New Risk Communication Documents
I received two new documents from the always useful CERC listserv (email firstname.lastname@example.org; no subject; CERC your email address your full name) today.
First is something that I’ve heard was coming down the pike for a while – the pan flu storybook. As I noted before, this was an effort by the CDC to write down the stories of people who survived either the 1918 Spanish flu, the 1957 pandemic, and their families and friends. Organized by Ms. Sharon Hoskins, it’s an amazing resource – and a really interesting read. If you get a few minutes to learn about something we’re all preparing for, please do check it out. Also of note is that they’re continuing to collect stories, about the 1918 flu, the 1957 flu and the 1968 flu. If you’v got a story to submit, I’d love to read it in the storybook.
The second thing was the announcement of a new newsletter geared specifically toward this topic of emergency risk communication. Now, there are already excellent newsletters on this topic, but in an era when best practices are seemingly established every day, it can’t hurt to at least skim the titles of another newsletter.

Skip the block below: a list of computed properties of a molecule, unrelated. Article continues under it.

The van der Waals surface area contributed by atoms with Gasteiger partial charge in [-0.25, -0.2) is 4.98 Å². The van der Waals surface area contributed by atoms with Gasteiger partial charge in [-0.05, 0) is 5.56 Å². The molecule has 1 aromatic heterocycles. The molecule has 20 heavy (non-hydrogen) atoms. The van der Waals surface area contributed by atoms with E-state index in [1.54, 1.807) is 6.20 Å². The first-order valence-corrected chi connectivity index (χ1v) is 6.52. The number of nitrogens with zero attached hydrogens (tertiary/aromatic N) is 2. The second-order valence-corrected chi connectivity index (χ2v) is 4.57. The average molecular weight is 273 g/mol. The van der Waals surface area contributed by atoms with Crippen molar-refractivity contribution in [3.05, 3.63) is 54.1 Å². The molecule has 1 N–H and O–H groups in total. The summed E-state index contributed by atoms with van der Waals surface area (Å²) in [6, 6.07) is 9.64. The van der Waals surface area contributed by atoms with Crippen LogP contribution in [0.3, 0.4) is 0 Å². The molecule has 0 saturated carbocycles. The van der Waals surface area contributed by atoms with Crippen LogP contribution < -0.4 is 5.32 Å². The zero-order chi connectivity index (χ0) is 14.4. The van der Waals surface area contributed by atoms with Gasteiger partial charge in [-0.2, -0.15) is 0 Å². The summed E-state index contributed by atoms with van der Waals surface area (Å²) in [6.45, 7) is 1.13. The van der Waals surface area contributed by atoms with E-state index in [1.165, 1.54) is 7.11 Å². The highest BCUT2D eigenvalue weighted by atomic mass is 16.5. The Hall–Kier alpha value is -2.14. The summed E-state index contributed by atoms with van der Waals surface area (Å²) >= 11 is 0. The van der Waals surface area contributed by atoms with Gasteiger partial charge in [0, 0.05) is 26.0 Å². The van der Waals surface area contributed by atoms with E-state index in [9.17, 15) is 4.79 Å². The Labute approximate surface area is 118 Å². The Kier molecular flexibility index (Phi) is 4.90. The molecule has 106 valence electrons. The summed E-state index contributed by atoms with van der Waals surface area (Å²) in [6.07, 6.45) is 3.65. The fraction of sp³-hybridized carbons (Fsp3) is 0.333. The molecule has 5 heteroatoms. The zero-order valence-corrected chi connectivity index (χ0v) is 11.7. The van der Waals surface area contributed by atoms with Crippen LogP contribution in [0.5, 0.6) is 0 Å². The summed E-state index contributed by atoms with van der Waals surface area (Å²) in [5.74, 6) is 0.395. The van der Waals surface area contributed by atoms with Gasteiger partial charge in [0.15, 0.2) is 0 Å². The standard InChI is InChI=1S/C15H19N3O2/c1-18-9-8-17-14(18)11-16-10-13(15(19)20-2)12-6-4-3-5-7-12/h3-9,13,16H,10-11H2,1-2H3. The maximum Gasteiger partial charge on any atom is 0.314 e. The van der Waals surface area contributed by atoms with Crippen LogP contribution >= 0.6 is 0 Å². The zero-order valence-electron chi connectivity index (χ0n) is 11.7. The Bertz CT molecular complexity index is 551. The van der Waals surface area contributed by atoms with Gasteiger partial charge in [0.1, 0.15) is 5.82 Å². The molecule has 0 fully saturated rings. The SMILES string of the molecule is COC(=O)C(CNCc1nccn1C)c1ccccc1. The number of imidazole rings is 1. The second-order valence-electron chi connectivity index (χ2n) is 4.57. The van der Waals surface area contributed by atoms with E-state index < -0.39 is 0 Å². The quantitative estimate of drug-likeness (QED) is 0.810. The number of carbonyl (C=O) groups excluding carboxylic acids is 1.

The articles in this, the inaugural issue, are:
- Understanding Your Audiences
- Social Media and Your Emergency Communication Efforts
- Messaging Is a Matter of Trust
- Program Spotlight: On the Frontlines of the California Wildfires
- Research Summaries: Summaries of Work from Deborah Glik and Craig Lefebvre
- Risk Communication Opportunities During National Health Observances
- Upcoming Conferences, Training, and Workshops of Interest to Risk Communicators
There’s some really great stuff coming out of the ERC center these days, and it’s available to be used–so use it!
Image credit: Wikimedia Commons